Aug. 28, 2013 at 1:15 PM ET
For sale: $22 million
"It's the third owner that can mess a house up," Michael LaFetra says. "I don't mean it in a disparaging way; it's just the way it works."
And LaFetra would know. What started as curiosity toward architectural treasures — a hobby of picking up notable homes, the way some collect and restore cars — has turned into a full-time occupation.
"I'm constantly scouring the Internet, [talking to] various people, trying to find architecturally significant homes, with a nod toward modern," LaFetra says. "Homes that are in danger that I can potentially save."
It was such research that led LaFetra to the Lautner Stevens House in 2003. At the time, the house was on its second owner, Christy Stevens, the wife of Dan Stevens, who commissioned the home in 1968.
"I fell head over heels for it," LaFetra says. "But at the moment I didn't have the cash for it. I tried to explain I was the best buyer, but she wasn't interested."
So the home passed onto the third owner, who installed updates that started to stray from legendary architect John Lautner's vision for the home.
It was also at that point that LaFetra was ready to try to snag the home again.
"So I went to talk to them and said basically, 'You’re screwing this house up, and if you’re going to turn and sell it you’re going to be in trouble because the buyer won’t know what you’re doing,'" he says.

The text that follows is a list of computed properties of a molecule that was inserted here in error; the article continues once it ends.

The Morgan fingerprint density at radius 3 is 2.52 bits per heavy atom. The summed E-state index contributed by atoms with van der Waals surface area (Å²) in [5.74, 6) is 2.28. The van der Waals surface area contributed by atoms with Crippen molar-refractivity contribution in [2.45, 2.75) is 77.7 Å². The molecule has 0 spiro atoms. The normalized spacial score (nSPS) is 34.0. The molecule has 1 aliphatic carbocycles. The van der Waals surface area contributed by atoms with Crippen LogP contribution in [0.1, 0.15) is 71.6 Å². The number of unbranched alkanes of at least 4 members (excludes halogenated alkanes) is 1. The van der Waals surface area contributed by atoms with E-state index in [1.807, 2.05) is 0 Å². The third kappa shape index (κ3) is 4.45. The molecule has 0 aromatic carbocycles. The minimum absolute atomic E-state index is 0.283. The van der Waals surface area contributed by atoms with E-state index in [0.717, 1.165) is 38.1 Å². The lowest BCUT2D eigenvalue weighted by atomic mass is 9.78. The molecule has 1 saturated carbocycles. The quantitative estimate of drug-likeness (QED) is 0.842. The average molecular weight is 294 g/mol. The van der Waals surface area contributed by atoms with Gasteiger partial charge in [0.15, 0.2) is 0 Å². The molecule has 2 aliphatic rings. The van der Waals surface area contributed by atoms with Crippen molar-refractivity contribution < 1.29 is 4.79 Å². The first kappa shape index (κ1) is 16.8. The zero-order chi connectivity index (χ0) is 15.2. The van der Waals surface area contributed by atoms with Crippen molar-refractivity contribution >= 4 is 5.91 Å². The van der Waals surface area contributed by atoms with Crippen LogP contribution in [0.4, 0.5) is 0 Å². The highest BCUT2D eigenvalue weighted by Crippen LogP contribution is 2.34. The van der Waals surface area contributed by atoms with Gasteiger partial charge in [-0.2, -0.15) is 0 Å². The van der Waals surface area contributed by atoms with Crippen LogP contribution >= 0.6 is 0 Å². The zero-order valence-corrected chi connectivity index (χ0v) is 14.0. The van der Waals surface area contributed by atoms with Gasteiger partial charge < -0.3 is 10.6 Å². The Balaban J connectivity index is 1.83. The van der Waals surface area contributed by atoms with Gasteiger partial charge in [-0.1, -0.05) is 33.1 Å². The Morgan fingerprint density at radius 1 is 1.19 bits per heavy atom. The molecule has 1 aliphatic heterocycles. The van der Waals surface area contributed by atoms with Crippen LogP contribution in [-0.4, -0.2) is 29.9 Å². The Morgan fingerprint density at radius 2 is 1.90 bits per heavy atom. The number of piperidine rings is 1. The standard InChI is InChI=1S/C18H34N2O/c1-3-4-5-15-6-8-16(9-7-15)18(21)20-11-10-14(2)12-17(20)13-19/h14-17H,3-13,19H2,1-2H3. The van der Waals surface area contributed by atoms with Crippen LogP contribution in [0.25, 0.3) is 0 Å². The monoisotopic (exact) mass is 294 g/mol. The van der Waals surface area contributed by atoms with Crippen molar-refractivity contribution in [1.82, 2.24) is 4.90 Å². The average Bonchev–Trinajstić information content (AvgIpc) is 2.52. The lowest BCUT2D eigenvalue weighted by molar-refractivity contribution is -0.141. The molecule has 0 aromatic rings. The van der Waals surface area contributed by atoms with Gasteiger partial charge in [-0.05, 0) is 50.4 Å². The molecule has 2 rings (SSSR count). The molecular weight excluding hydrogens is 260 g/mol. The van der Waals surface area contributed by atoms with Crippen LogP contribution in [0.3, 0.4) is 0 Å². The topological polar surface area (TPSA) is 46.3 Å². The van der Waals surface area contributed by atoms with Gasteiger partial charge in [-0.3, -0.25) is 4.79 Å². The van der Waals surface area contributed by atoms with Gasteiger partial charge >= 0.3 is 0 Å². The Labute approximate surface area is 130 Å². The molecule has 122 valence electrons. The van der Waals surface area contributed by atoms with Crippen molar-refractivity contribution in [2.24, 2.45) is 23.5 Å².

A few days later, the owner called LaFetra back and agreed to sell.
By October 2008, the renovation was underway, and although the home hadn't been structurally altered, a year later not a single surface remained untouched, LaFetra says.
"They had removed original built-ins, painted the original concrete ... They were trying to turn the house into something it wasn't," he explains. "I remember walking into the house, and they had removed an original Lautner lamp from the ceiling and had hung a wrought-iron chandelier with lightbulbs that emulate flickering candles. I said, 'That's it. I need to intervene.'"
Today the home has been updated and restored as close as possible to the original Lautner structure. The exposed wood and concrete gleams. High ceilings and enormous windows follow the curvature of the roof, a design that mirrors the waves of the water below.
And still, says listing agent Cory Weiss of Partner's Trust, it's livable.
"It's one of Lautner's most functional floor plans," Weiss says. "It's on a large lot, it has direct beach access and of course, it's in the guard-gated Colony — one of the most desirable neighborhoods in the area."
So why would LaFetra list it for sale?
Simply because sometimes life gets in the way. His fiancee is pregnant, and as they went through the home, imagining what they'd do to baby-proof the space, LaFetra realized doing so would change the integrity of the home.
"I just looked at her, with tears in my eyes, and said this won't work," LaFetra says. "I don't want to change it. It would be like buying a Ferrari and driving it like a Honda. I'd just as soon free this house to someone who can appreciate it and live in it the way it needs to be [lived in]."
And the possibility of a new owner coming along and changing the house? LaFetra isn't worried. The home is now a California State Historical Landmark.
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